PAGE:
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Through this subtle shift of approach, I believe that a learning community can become like a ship’s crew, piloting themselves (as well as their institutions) through the Scylla and Charybdis of obstacles, so that they can land safely in dry dock.  Until the next voyage, that is.
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I wonder if it would work?
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Laurence Raw (aka @laurenceraw on Twitter)
Baskent University – Ankara, Turkey
Editor: Journal of American Studies of Turkey
http://baskent.academia.edu/LaurenceRaw
http://www.radiodramareviews.com

LEARNing to Cope with Exams (Guest Post from Laurence Raw)

In Adult Learners, Assessment, Guest BLOGGERS, Our Universities on 24/07/2013 at 3:04 pm

Assessment (David Boud quote) Ver 02

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Many learners from all over Europe will have taken exams this summer; the results might yet not be known.  My fourteen-year-old niece had this experience, and unfortunately she did not do so well.  I realized that the results bore little or no relationship to her intellectual capabilities; she obtained a poor grade on account of what might be termed TESTaphobia.  As I listened to her, I recalled my days at school and university, when I was so scared of exams that I used to imagine myself suffering from chest pains, so that I could go to hospital and obtain some kind of tranquillizers.

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I read recently that British Education Secretary Michael Gove insisted that “exams matter because motivation matters … Human beings are hard-wired to seek out challenges … the experience of clearing a hurdle we once considered too high spurs us on to further endeavours and deeper learning”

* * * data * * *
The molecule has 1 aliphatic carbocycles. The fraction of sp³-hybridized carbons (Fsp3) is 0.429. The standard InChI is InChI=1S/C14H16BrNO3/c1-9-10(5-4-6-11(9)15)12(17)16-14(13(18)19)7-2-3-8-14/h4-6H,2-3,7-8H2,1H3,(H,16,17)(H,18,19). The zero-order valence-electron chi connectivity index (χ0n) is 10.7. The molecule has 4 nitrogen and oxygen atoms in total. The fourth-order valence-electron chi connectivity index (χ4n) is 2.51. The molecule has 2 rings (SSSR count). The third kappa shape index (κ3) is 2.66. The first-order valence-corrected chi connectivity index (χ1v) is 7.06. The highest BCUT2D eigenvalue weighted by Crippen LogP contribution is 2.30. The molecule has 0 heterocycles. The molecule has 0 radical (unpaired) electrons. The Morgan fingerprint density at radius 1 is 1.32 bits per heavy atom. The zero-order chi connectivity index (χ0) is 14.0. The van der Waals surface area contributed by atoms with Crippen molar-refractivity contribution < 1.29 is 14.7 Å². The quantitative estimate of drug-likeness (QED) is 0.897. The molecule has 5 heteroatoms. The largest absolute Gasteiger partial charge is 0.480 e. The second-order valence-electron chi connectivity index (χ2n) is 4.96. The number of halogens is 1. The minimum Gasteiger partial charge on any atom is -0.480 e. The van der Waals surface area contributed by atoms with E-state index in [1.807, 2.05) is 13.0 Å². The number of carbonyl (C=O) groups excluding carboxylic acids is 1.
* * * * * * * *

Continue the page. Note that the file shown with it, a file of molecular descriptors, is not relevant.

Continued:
But what if the need to jump that hurdle prevents learners from achieving success?  What happens to those whose wires are configured in different ways, and might need to discover alternative means of achieving “further endeavours and deeper LEARNing?”  Many websites offer advice as to how to deal with this condition (by learning from experiences, devising a realistic revision schedule, taking time off or relaxing), but they’re actually missing the point.

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Assess Lit 03

The only way to change attitudes towards exams is to change the LEARNing cultures in which they take place.  Learners have to understand that passing exams is not simply about “clearing a hurdle,” but rather providing an opportunity for them to express what they have learned.  Educators should help them to approach an exam in a positive frame of mind; rather like an actor giving a performance in front of the camera, they need to perform to the best of their ability.  And even if they do not do as well as they should, exams are not the be-all and end-all of their educational lives; what matters more is that they should feel they have achieved their own personal goals through the courses that they have taken.